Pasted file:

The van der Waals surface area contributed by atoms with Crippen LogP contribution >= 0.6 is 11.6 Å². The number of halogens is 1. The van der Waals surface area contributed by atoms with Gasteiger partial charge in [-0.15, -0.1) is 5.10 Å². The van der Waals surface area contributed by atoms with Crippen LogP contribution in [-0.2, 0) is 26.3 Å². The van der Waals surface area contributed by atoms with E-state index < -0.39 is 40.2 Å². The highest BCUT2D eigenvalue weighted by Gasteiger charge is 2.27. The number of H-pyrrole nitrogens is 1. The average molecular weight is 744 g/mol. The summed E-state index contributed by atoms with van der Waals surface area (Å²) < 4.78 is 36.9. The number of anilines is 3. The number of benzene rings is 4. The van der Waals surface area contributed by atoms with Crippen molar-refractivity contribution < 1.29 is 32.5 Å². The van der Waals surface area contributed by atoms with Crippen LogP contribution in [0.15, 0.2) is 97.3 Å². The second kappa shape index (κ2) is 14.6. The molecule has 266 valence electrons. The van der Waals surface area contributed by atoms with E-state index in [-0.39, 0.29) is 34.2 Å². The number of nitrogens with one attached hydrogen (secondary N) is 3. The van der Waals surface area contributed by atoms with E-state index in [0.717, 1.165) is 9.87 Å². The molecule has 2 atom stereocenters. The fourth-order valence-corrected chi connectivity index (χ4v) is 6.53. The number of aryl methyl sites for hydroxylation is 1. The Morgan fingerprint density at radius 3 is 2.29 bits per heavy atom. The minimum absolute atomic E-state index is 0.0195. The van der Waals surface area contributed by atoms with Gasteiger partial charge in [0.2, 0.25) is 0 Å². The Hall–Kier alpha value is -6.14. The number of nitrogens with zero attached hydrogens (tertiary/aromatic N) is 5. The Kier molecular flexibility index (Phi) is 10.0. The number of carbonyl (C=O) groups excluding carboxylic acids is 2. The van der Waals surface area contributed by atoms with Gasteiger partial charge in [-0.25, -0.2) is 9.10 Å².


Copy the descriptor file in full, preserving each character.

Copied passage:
The van der Waals surface area contributed by atoms with Crippen LogP contribution >= 0.6 is 11.6 Å². The number of halogens is 1. The van der Waals surface area contributed by atoms with Gasteiger partial charge in [-0.15, -0.1) is 5.10 Å². The van der Waals surface area contributed by atoms with Crippen LogP contribution in [-0.2, 0) is 26.3 Å². The van der Waals surface area contributed by atoms with E-state index < -0.39 is 40.2 Å². The highest BCUT2D eigenvalue weighted by Gasteiger charge is 2.27. The number of H-pyrrole nitrogens is 1. The average molecular weight is 744 g/mol. The summed E-state index contributed by atoms with van der Waals surface area (Å²) < 4.78 is 36.9. The number of anilines is 3. The number of benzene rings is 4. The van der Waals surface area contributed by atoms with Crippen molar-refractivity contribution < 1.29 is 32.5 Å². The van der Waals surface area contributed by atoms with Crippen LogP contribution in [0.15, 0.2) is 97.3 Å². The second kappa shape index (κ2) is 14.6. The molecule has 266 valence electrons. The van der Waals surface area contributed by atoms with E-state index in [-0.39, 0.29) is 34.2 Å². The number of nitrogens with one attached hydrogen (secondary N) is 3. The van der Waals surface area contributed by atoms with E-state index in [0.717, 1.165) is 9.87 Å². The molecule has 2 atom stereocenters. The fourth-order valence-corrected chi connectivity index (χ4v) is 6.53. The number of aryl methyl sites for hydroxylation is 1. The Morgan fingerprint density at radius 3 is 2.29 bits per heavy atom. The minimum absolute atomic E-state index is 0.0195. The van der Waals surface area contributed by atoms with Gasteiger partial charge in [0.2, 0.25) is 0 Å². The Hall–Kier alpha value is -6.14. The number of nitrogens with zero attached hydrogens (tertiary/aromatic N) is 5. The Kier molecular flexibility index (Phi) is 10.0. The number of carbonyl (C=O) groups excluding carboxylic acids is 2. The van der Waals surface area contributed by atoms with Gasteiger partial charge in [-0.25, -0.2) is 9.10 Å².